DESCRIPTION: Oaxacan woodcarvings, also known as alebrijes, have been a tradition for generations in several small villages outside the capital of Oaxaca, Mexico. It has only been in the past 40 years that these beautifully carved and painted figures have become popular, and are now collected worldwide. Using rudimentary tools, these Mexican artists create fascinating figures out of fresh-cut copal wood. After drying and sanding, the carvings are meticulously painted with intricate patterns and vibrant colors, limited only by each artist’s imagination.
This alebrije lizard is carved with its body raised off the ground and is painted in a vibrant, almost psychedelic pattern with a large flower on its back. The underside is signed, "Sergio y Hugo Santiago, Arrazola, Oaxaca." DIMENSIONS: 14 1/2" long (36.8 cm) from front foot to tail tip; 7" wide (17.8 cm) at widest point.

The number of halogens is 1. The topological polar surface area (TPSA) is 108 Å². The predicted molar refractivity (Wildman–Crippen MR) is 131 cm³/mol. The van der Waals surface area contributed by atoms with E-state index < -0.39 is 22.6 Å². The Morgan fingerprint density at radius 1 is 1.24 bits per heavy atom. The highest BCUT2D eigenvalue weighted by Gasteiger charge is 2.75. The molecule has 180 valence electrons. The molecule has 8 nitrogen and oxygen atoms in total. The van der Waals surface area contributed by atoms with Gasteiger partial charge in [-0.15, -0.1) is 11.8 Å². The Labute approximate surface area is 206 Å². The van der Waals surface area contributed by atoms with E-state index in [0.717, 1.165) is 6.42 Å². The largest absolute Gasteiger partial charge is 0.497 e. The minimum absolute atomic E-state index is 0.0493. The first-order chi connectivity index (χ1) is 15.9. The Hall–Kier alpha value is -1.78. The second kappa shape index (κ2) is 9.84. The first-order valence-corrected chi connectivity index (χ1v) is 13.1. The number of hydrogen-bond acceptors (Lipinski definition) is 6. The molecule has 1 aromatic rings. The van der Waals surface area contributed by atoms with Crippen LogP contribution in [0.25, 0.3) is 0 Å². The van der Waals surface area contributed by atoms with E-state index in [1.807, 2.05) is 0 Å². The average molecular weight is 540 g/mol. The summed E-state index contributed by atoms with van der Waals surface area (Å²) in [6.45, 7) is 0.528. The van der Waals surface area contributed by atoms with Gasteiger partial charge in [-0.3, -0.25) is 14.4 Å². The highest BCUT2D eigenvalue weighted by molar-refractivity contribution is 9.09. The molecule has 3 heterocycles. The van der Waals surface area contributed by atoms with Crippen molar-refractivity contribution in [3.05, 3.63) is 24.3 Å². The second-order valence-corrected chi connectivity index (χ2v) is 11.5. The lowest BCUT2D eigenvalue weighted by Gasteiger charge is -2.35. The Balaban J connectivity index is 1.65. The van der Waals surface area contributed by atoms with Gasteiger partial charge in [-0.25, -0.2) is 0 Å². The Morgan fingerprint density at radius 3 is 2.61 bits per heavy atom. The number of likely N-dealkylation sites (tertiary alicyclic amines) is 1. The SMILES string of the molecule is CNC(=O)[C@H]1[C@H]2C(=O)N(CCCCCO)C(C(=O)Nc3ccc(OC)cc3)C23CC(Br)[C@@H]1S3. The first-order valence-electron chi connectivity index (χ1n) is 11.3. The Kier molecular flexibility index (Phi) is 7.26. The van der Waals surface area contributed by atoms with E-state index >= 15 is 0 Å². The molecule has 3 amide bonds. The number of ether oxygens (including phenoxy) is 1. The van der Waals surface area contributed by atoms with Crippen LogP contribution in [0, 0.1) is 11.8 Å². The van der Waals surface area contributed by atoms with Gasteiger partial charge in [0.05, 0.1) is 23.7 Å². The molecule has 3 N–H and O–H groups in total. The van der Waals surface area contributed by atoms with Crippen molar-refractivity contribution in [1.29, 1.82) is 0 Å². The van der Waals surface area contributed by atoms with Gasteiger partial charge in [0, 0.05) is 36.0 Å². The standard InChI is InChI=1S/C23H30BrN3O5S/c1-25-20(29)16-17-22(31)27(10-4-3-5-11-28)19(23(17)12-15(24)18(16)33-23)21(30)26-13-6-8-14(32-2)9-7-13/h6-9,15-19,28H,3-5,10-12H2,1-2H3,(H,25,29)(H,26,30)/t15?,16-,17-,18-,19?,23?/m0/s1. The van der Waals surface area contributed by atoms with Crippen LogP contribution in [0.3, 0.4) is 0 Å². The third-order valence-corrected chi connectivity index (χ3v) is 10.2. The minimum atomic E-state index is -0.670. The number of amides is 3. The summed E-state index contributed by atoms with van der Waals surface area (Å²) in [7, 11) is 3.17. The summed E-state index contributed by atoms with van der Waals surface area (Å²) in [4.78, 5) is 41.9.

CULTURAL BACKGROUND: Alebrijes are Oaxacan-Mexican folk art sculptures of fantastical creatures. These whimsical carvings depicting animals, people, objects, and imaginary creatures are painted with intense colors and intricate patterns. The woodcarvings range from the simple, humorous and whimsical to exceptionally carved and ornately painted fine pieces of art by sought-after craftsmen. In the production of alebrijes, typically males gather and carve the wood while women paint the alebrijes, with the most talented painters creating the most intricate and complex patterns. Collectors highly value the signed pieces, however, the alebrije may have had many hands contribute to its making. Often the person who signs the alebrije is the person who is the most well known in the family or the workshop. A son may carve an alebrije in his father’s workshop, a grandson may sand it and a daughter may paint it. But if the father is the most well known carver, it is signed with his name.